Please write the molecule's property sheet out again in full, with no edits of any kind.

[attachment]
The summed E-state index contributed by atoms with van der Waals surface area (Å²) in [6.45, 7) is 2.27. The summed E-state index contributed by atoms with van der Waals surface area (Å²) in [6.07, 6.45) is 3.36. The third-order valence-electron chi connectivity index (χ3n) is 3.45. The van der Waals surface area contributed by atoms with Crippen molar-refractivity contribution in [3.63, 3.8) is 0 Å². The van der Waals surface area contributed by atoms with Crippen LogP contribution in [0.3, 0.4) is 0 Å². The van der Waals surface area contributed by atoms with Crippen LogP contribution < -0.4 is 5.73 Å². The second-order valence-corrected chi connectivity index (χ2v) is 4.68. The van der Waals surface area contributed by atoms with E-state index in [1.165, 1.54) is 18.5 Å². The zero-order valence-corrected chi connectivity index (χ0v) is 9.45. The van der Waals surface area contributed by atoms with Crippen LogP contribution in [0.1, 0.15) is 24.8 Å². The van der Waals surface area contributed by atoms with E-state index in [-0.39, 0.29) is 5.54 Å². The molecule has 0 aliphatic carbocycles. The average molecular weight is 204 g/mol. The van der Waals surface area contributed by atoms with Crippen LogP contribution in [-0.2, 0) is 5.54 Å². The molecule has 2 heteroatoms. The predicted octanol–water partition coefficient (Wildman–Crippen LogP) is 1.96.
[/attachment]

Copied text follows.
The summed E-state index contributed by atoms with van der Waals surface area (Å²) in [6.45, 7) is 2.27. The summed E-state index contributed by atoms with van der Waals surface area (Å²) in [6.07, 6.45) is 3.36. The third-order valence-electron chi connectivity index (χ3n) is 3.45. The van der Waals surface area contributed by atoms with Crippen molar-refractivity contribution in [3.63, 3.8) is 0 Å². The van der Waals surface area contributed by atoms with Crippen LogP contribution in [0.3, 0.4) is 0 Å². The van der Waals surface area contributed by atoms with Crippen LogP contribution < -0.4 is 5.73 Å². The second-order valence-corrected chi connectivity index (χ2v) is 4.68. The van der Waals surface area contributed by atoms with E-state index in [1.165, 1.54) is 18.5 Å². The zero-order valence-corrected chi connectivity index (χ0v) is 9.45. The van der Waals surface area contributed by atoms with Crippen LogP contribution in [0.1, 0.15) is 24.8 Å². The van der Waals surface area contributed by atoms with E-state index in [-0.39, 0.29) is 5.54 Å². The molecule has 0 aliphatic carbocycles. The average molecular weight is 204 g/mol. The van der Waals surface area contributed by atoms with Crippen LogP contribution in [-0.2, 0) is 5.54 Å². The molecule has 2 heteroatoms. The predicted octanol–water partition coefficient (Wildman–Crippen LogP) is 1.96.